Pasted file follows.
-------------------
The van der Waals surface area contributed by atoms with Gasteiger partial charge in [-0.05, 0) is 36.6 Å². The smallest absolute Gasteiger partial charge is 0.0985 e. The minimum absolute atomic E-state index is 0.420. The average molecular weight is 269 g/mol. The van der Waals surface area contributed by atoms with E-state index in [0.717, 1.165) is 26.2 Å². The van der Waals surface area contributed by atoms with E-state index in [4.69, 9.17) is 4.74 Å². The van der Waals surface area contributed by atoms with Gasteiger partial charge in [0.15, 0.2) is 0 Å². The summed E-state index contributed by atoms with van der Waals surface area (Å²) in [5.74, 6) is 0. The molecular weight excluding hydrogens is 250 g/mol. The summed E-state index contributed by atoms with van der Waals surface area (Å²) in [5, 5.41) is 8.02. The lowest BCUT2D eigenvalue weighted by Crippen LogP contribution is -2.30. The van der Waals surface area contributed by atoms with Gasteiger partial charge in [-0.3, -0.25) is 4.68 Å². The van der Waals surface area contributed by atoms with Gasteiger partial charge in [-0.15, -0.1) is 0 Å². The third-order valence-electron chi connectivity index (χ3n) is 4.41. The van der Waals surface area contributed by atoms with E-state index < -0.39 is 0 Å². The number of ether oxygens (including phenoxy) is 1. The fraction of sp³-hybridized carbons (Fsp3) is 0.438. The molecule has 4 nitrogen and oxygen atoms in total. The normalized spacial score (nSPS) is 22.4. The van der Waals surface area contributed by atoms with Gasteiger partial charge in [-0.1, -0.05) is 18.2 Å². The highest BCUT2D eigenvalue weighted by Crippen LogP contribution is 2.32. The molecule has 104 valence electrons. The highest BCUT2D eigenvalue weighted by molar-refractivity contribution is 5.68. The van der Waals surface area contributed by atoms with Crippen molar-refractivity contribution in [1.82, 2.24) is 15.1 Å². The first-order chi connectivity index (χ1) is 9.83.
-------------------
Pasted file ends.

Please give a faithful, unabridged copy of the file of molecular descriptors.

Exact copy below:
The van der Waals surface area contributed by atoms with Gasteiger partial charge in [-0.05, 0) is 36.6 Å². The smallest absolute Gasteiger partial charge is 0.0985 e. The minimum absolute atomic E-state index is 0.420. The average molecular weight is 269 g/mol. The van der Waals surface area contributed by atoms with E-state index in [0.717, 1.165) is 26.2 Å². The van der Waals surface area contributed by atoms with E-state index in [4.69, 9.17) is 4.74 Å². The van der Waals surface area contributed by atoms with Gasteiger partial charge in [0.15, 0.2) is 0 Å². The summed E-state index contributed by atoms with van der Waals surface area (Å²) in [5.74, 6) is 0. The molecular weight excluding hydrogens is 250 g/mol. The summed E-state index contributed by atoms with van der Waals surface area (Å²) in [5, 5.41) is 8.02. The lowest BCUT2D eigenvalue weighted by Crippen LogP contribution is -2.30. The van der Waals surface area contributed by atoms with Gasteiger partial charge in [-0.3, -0.25) is 4.68 Å². The van der Waals surface area contributed by atoms with Gasteiger partial charge in [-0.15, -0.1) is 0 Å². The third-order valence-electron chi connectivity index (χ3n) is 4.41. The van der Waals surface area contributed by atoms with E-state index < -0.39 is 0 Å². The number of ether oxygens (including phenoxy) is 1. The fraction of sp³-hybridized carbons (Fsp3) is 0.438. The molecule has 4 nitrogen and oxygen atoms in total. The normalized spacial score (nSPS) is 22.4. The van der Waals surface area contributed by atoms with Gasteiger partial charge in [-0.1, -0.05) is 18.2 Å². The highest BCUT2D eigenvalue weighted by Crippen LogP contribution is 2.32. The molecule has 104 valence electrons. The highest BCUT2D eigenvalue weighted by molar-refractivity contribution is 5.68. The van der Waals surface area contributed by atoms with Crippen molar-refractivity contribution in [1.82, 2.24) is 15.1 Å². The first-order chi connectivity index (χ1) is 9.83.